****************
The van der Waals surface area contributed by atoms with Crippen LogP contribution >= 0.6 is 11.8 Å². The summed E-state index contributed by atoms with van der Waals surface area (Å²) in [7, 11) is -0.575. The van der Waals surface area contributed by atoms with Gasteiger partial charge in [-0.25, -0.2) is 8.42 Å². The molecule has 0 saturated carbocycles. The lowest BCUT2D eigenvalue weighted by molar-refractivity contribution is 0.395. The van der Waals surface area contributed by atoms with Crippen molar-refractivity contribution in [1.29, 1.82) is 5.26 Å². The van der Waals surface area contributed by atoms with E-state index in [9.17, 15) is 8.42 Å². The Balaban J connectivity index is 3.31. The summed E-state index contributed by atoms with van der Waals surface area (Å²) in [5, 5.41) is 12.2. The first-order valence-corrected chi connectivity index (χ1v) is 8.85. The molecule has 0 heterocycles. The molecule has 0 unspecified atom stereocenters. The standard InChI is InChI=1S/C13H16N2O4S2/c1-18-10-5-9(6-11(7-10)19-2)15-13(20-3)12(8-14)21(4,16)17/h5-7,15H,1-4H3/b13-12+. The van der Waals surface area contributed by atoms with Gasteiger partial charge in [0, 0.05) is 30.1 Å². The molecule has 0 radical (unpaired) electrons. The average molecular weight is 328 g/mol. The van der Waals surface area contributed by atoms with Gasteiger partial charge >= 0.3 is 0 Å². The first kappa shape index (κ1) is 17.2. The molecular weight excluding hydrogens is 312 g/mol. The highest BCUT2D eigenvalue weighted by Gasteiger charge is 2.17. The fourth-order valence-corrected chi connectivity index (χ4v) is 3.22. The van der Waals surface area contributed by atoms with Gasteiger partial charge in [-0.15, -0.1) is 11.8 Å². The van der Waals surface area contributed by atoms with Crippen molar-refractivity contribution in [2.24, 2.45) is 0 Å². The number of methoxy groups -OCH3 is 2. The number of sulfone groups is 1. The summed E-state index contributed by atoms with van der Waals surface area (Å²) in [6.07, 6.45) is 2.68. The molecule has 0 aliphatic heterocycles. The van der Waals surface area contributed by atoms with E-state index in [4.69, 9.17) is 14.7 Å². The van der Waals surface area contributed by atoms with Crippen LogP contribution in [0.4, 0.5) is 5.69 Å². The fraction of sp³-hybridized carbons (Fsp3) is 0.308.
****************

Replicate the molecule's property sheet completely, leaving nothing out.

The van der Waals surface area contributed by atoms with Crippen LogP contribution >= 0.6 is 11.8 Å². The summed E-state index contributed by atoms with van der Waals surface area (Å²) in [7, 11) is -0.575. The van der Waals surface area contributed by atoms with Gasteiger partial charge in [-0.25, -0.2) is 8.42 Å². The molecule has 0 saturated carbocycles. The lowest BCUT2D eigenvalue weighted by molar-refractivity contribution is 0.395. The van der Waals surface area contributed by atoms with Crippen molar-refractivity contribution in [1.29, 1.82) is 5.26 Å². The van der Waals surface area contributed by atoms with E-state index in [9.17, 15) is 8.42 Å². The Balaban J connectivity index is 3.31. The summed E-state index contributed by atoms with van der Waals surface area (Å²) in [5, 5.41) is 12.2. The first-order valence-corrected chi connectivity index (χ1v) is 8.85. The molecule has 0 heterocycles. The molecule has 0 unspecified atom stereocenters. The standard InChI is InChI=1S/C13H16N2O4S2/c1-18-10-5-9(6-11(7-10)19-2)15-13(20-3)12(8-14)21(4,16)17/h5-7,15H,1-4H3/b13-12+. The van der Waals surface area contributed by atoms with Gasteiger partial charge in [0, 0.05) is 30.1 Å². The molecule has 0 radical (unpaired) electrons. The average molecular weight is 328 g/mol. The van der Waals surface area contributed by atoms with Gasteiger partial charge >= 0.3 is 0 Å². The first kappa shape index (κ1) is 17.2. The molecular weight excluding hydrogens is 312 g/mol. The highest BCUT2D eigenvalue weighted by Gasteiger charge is 2.17. The fourth-order valence-corrected chi connectivity index (χ4v) is 3.22. The van der Waals surface area contributed by atoms with Gasteiger partial charge in [-0.15, -0.1) is 11.8 Å². The van der Waals surface area contributed by atoms with Crippen molar-refractivity contribution in [2.24, 2.45) is 0 Å². The number of methoxy groups -OCH3 is 2. The number of sulfone groups is 1. The summed E-state index contributed by atoms with van der Waals surface area (Å²) in [6.07, 6.45) is 2.68. The molecule has 0 aliphatic heterocycles. The van der Waals surface area contributed by atoms with E-state index in [4.69, 9.17) is 14.7 Å². The van der Waals surface area contributed by atoms with Crippen LogP contribution in [0.4, 0.5) is 5.69 Å². The fraction of sp³-hybridized carbons (Fsp3) is 0.308.